assist in removal of a methylene proton from the succinate marate as a product (Aimi et al., 1990), contains a highly moiety of the substrate. Therefore, it is likely that the ioni- conserved lysyl residue (Lys-270) which could participate in zation in question is that of an enzyme group. Human ASL coordination of a carboxylic acid group. Our product inhibition studies indicate that SAMP and contains a number of phylogenetically conserved amino acid residues that have potential pK, values near 6.4. In the human SAICAR cleavageproceeds via an ordered, uni-bi mechanism. enzyme, these include aspartic acid residues 119 and 243, The nature of AMP and AICAR inhibition is particularly glutamic acid residues 35, 225, and 277, and histidyl residue important. AICAR is a competitive inhibitor of both SAICAR 134. The second ionization associated with catalysis (pK, = cleavage (Fig. 5, A and B ) and SAMP cleavage (data not 7.5) may also be enzyme-associated. In this case, an ASL shown). AMP is competitive a inhibitor of both SAMP cleavgeneral acid catalyst might protonate theamino group left on age (Fig. 5, C and D )and SAICAR cleavage(data notshown). the nucleotide product during C-N bond scission. Candidate Therefore, all nucleotide substrates and products bindto the human ASL amino acid residues include lysyl residues 10 and same form of the enzyme. This form of the enzyme isthe free 270 and histidyl residue 134. Our results are consistent with enzyme. Further, concentration dependence plots of SAMP the mechanism illustrated in Fig. 6 in which general base and SAICAR cleavage by ASLdemonstrate classical Michaeabstraction of the methylene proton is concerted with general lis-Menten kinetics (data notshown). There is no cooperativacid catalysis and scission of the C-N bond. All of the residues itiy. Based on the combined evidence, it seems highly likely discussed here are potential candidates for site-directed mu- that ASL has asingle active site for binding of either SAICAR tagenesis and selective chemical modification studies aimed or SAMP. Moreover, the similarities between SAICAR and at further elucidating the catalytic mechanism. SAMPstructures (Fig. 1B)andthe kinetic constants for From calculations based on the initial rate expression for cleavage of each substrate (TableIV) tend to suggest that the an ordered uni-bi reaction (Cleland, 1963), the association ASL active site contacts each substrate at positions common constants for the reactants and products can be calculated. to both. The importance of further understanding the sites of At pH 7.0, &) = 1.47 pM, K(SAICAR) = 1.92 p M , K(AMP) = the ASL interaction with its nucleotide substrates is under9.23 pM, &CAR) = 11.3 pM, and K(hmarate) = 2.30 mM. The scored by the role ASL plays in anti-HIV chemotherapy and differences in the association constants for each pair of nu- in some forms of mental retardation. cleotide substrates and products canbe used to calculate the The purine salvage pathway, of which ASL is a part, is binding free energy contributed by the succinate moiety of critical in the conversion of the anti-HIV pro-drug ddI to its each substrate. active form, ddATP(Nairand Sells, 1992). The specific Kwc.moiety = KprodKsubn. (Eq. 2) conversion catalyzed by ASL, cleavage of ddSAMP to form ddAMP, is very inefficient. For this therapeutic approach, a AAG,,. moiety = -RT ln(Ksuc. (Eq. 3) better understanding of the contact requirements for ASL and itscompanion enzyme, adenylosuccinate synthetase (Fig. In each case, AAG(BUC. moiety) = 1.2 kcal/mol, implying that the succinate moiety contributes one or two hydrogen bonds to 1B; Powell et al., 1992), would clearly be desirable. The binding. This binding is most likely accomplished through the availability of purified human ASL and a humanadenylosuccarboxylate groups. The so-called “fumarate lyase” signature cinate synthetase cDNA will greatly aid in this type of work. sequence, found in ASL and other lyases which liberate fu- Further, more work is required to determine the underlying bases of the ASL deficiency. We are currently investigating the molecular defects in several patients. The expression and purification scheme andthe baseline catalytic parameters outlined here will also greatly aid this effort. Acknowledgments-We thank Dr. Zhong-Yin Zhang for help and guidance with the kinetic analyses and Dr. Georges Van den Berghe and Dr. Jaak Jaeken for continuing interest inthe project.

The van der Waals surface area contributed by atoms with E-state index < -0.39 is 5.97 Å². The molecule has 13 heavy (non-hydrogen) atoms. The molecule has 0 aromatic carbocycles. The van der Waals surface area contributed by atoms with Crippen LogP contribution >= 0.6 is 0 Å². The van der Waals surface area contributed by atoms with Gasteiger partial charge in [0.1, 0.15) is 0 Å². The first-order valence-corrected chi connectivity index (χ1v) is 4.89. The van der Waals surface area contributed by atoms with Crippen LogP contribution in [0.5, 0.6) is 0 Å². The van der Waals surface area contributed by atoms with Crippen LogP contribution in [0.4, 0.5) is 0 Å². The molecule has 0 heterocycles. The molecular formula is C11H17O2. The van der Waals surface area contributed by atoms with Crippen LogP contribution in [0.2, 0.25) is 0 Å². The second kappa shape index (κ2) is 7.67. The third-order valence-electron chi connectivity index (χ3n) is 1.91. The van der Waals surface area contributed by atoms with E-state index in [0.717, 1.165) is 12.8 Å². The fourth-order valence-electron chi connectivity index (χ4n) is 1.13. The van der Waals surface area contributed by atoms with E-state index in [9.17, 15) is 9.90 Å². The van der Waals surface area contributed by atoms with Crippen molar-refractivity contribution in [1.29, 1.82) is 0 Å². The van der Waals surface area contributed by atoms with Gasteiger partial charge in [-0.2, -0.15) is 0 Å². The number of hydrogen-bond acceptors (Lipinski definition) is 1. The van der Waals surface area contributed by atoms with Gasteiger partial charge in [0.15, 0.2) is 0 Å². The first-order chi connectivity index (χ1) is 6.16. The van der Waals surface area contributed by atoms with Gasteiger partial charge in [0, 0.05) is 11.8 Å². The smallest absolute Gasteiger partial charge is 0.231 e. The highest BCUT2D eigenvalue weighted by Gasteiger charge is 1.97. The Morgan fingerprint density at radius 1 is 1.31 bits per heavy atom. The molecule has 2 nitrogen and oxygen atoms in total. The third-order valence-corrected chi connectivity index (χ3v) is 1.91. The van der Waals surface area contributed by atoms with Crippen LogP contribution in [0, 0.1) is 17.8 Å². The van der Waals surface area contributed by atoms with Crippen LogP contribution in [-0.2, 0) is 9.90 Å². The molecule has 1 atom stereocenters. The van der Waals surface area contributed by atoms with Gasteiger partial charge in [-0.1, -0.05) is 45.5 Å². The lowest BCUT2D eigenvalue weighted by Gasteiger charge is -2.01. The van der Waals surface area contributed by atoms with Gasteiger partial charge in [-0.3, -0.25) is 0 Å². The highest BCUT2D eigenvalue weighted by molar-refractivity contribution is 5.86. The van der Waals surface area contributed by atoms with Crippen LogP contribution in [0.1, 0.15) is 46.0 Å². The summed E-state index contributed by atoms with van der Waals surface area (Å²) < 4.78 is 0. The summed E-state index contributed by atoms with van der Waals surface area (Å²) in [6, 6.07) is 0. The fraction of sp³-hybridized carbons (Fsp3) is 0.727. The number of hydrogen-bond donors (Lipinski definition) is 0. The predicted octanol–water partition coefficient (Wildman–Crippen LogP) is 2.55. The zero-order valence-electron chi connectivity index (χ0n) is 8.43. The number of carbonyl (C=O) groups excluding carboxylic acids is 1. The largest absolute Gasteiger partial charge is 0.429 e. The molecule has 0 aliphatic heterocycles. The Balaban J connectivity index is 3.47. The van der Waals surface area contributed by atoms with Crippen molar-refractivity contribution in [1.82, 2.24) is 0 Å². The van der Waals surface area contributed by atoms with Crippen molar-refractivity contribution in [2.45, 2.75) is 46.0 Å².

FIG. 6. Proposed concerted catalytic mechanism of ASL. The figure shows, in diagram form, the active site of ASL during cleavage of SAMP. General acid and base catalysts on the enzyme are indicated along with their potential identity. Hydrogen bonding is indicated with dotted lines, and the flow of electrons during the concerted cleavage reaction is indicated with arrows.
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Expression and Characterization of Human ASL